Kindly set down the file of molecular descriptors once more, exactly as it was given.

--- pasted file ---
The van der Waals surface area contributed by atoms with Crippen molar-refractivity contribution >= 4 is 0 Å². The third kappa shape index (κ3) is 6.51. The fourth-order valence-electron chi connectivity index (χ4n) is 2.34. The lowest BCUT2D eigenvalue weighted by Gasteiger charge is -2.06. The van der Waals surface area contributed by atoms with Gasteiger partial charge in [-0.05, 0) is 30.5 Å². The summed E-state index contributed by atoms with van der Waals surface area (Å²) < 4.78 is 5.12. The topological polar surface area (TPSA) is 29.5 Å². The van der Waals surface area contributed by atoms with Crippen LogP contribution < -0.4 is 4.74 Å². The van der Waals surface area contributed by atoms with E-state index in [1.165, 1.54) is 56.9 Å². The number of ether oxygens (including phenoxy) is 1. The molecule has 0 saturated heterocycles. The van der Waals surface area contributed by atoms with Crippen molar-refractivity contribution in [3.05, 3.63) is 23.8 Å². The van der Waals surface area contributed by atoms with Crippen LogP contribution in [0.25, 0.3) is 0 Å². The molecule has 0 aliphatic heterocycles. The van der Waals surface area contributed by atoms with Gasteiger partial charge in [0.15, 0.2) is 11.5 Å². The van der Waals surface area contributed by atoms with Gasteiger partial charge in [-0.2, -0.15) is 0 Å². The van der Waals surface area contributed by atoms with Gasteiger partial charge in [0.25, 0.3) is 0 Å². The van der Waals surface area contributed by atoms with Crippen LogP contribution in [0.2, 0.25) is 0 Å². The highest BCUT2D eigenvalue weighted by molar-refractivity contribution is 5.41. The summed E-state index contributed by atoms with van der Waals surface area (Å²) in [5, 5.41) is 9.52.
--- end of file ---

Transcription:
The van der Waals surface area contributed by atoms with Crippen molar-refractivity contribution >= 4 is 0 Å². The third kappa shape index (κ3) is 6.51. The fourth-order valence-electron chi connectivity index (χ4n) is 2.34. The lowest BCUT2D eigenvalue weighted by Gasteiger charge is -2.06. The van der Waals surface area contributed by atoms with Gasteiger partial charge in [-0.05, 0) is 30.5 Å². The summed E-state index contributed by atoms with van der Waals surface area (Å²) < 4.78 is 5.12. The topological polar surface area (TPSA) is 29.5 Å². The van der Waals surface area contributed by atoms with Crippen LogP contribution < -0.4 is 4.74 Å². The van der Waals surface area contributed by atoms with E-state index in [1.165, 1.54) is 56.9 Å². The number of ether oxygens (including phenoxy) is 1. The molecule has 0 saturated heterocycles. The van der Waals surface area contributed by atoms with Crippen molar-refractivity contribution in [3.05, 3.63) is 23.8 Å². The van der Waals surface area contributed by atoms with Crippen LogP contribution in [0.25, 0.3) is 0 Å². The molecule has 0 aliphatic heterocycles. The van der Waals surface area contributed by atoms with Gasteiger partial charge in [0.15, 0.2) is 11.5 Å². The van der Waals surface area contributed by atoms with Gasteiger partial charge in [-0.2, -0.15) is 0 Å². The van der Waals surface area contributed by atoms with Gasteiger partial charge in [0.25, 0.3) is 0 Å². The van der Waals surface area contributed by atoms with Crippen LogP contribution in [0.2, 0.25) is 0 Å². The highest BCUT2D eigenvalue weighted by molar-refractivity contribution is 5.41. The summed E-state index contributed by atoms with van der Waals surface area (Å²) in [5, 5.41) is 9.52.